If you were worried about the drone that Hezbollah flew over Israel the other day, Stratfor has a word for you: chill. At least for now.The terrorist group's "Nov. 7 flyover is a symbolic move by Hezbollah rather than a sign of imminent attack," Stratfor counsels.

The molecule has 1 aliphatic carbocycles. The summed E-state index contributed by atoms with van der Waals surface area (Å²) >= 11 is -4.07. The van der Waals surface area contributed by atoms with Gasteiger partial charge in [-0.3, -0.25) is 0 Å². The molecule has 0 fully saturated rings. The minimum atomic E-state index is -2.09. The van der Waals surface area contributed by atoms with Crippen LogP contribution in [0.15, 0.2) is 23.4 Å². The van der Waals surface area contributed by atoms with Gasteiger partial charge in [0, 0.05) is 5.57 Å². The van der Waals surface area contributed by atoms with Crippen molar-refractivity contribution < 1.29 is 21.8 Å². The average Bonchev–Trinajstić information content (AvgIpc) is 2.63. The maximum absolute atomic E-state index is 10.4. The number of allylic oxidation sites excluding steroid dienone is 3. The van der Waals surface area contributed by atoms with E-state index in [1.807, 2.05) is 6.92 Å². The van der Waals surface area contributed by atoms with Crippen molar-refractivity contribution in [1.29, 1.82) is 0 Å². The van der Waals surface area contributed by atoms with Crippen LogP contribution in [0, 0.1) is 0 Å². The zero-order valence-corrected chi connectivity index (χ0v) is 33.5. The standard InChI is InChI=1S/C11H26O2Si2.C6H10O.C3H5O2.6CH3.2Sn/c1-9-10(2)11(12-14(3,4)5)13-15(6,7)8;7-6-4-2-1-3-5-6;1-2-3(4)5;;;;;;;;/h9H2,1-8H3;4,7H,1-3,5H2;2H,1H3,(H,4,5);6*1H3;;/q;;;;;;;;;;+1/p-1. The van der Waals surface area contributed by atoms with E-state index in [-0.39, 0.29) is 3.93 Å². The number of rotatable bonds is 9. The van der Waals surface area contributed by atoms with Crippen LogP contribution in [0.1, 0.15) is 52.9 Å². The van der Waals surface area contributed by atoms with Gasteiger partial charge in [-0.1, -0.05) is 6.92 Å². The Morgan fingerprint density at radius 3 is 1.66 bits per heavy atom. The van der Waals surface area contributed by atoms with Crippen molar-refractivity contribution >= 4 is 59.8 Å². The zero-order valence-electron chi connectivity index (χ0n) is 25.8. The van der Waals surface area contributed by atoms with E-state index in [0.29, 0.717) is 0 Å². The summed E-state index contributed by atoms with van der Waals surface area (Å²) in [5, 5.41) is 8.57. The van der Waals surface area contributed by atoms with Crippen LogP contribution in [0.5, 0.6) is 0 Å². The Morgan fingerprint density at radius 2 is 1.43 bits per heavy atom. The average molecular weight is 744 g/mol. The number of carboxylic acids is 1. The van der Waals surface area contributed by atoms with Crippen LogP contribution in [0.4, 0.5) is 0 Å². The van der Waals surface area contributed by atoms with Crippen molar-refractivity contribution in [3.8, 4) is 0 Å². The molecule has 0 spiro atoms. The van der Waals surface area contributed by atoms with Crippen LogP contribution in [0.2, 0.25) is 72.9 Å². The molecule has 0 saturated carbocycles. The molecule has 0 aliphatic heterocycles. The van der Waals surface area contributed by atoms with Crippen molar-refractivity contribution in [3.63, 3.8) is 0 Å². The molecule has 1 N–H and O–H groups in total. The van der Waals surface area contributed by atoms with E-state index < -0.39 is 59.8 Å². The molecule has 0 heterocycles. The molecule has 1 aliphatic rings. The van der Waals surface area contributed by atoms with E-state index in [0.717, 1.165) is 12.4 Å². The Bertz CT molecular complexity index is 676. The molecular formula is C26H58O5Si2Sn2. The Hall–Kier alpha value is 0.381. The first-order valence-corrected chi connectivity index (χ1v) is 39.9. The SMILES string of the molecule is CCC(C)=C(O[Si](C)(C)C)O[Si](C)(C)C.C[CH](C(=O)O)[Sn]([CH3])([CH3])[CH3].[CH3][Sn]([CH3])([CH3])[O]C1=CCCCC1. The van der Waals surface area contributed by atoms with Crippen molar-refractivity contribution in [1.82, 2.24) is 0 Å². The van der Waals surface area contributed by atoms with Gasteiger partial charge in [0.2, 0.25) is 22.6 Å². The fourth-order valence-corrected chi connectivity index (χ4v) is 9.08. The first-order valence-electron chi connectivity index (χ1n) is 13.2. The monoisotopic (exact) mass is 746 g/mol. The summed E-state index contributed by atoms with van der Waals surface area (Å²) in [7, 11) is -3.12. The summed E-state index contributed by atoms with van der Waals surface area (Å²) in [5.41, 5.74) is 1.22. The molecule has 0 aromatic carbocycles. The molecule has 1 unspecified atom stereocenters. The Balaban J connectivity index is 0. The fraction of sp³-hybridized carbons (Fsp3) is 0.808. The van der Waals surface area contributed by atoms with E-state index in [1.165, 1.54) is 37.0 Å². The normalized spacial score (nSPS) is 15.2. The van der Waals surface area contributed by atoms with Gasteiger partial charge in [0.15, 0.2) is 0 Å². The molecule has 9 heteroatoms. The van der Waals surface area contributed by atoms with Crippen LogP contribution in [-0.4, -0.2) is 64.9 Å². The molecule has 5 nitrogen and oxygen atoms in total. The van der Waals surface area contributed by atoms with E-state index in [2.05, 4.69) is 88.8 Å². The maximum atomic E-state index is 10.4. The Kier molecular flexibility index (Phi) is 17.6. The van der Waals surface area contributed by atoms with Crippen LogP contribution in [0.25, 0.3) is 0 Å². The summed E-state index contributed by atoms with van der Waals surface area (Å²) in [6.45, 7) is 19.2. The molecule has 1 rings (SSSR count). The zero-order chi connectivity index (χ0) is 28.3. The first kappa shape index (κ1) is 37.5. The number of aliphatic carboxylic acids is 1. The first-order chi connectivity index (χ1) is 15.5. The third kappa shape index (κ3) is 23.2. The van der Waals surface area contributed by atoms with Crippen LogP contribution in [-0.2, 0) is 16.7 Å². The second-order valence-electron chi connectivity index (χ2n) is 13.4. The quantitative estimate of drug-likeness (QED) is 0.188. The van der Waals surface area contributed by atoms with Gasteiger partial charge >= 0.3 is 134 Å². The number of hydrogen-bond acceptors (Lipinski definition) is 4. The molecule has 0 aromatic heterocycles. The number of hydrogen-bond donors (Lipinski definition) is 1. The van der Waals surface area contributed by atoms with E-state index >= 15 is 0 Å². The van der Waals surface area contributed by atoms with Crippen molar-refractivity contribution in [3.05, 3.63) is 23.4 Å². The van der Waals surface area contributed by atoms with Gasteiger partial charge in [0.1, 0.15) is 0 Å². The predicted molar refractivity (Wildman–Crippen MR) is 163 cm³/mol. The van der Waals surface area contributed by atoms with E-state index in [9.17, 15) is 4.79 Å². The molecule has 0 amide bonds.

European intelligence sources say Hezbollah has acquired two to three UAVs [Unmanned Aerial Vehicles] from Iran (renamed the Mirsad 1 by Hezbollah, the UAV is also known as the Iranian Mohajer). In addition, Hezbollah has gathered an international team of engineers and scientists to equip the UAVs with a weapons system, enabling it to use the aircraft for a limited combat role as well as reconnaissance. Some reports indicate that later versions of the Iranian Mohajer can be equipped to fire chemical weapons.While Hezbollah's UAVs might pose a serious threat once they have been developed for combat operations, Hezbollah's capabilities are actually very limited. Because of flight-time restrictions and the need to maintain redundant systems, possessing two or three UAVs gives Hezbollah -- tactically speaking -- the ability to maintain "eyes on" only one area at a time. Due to its short duration, the flight over Israeli settlements probably did not give Hezbollah any sort of strategic insight that it would not have been able to obtain otherwise.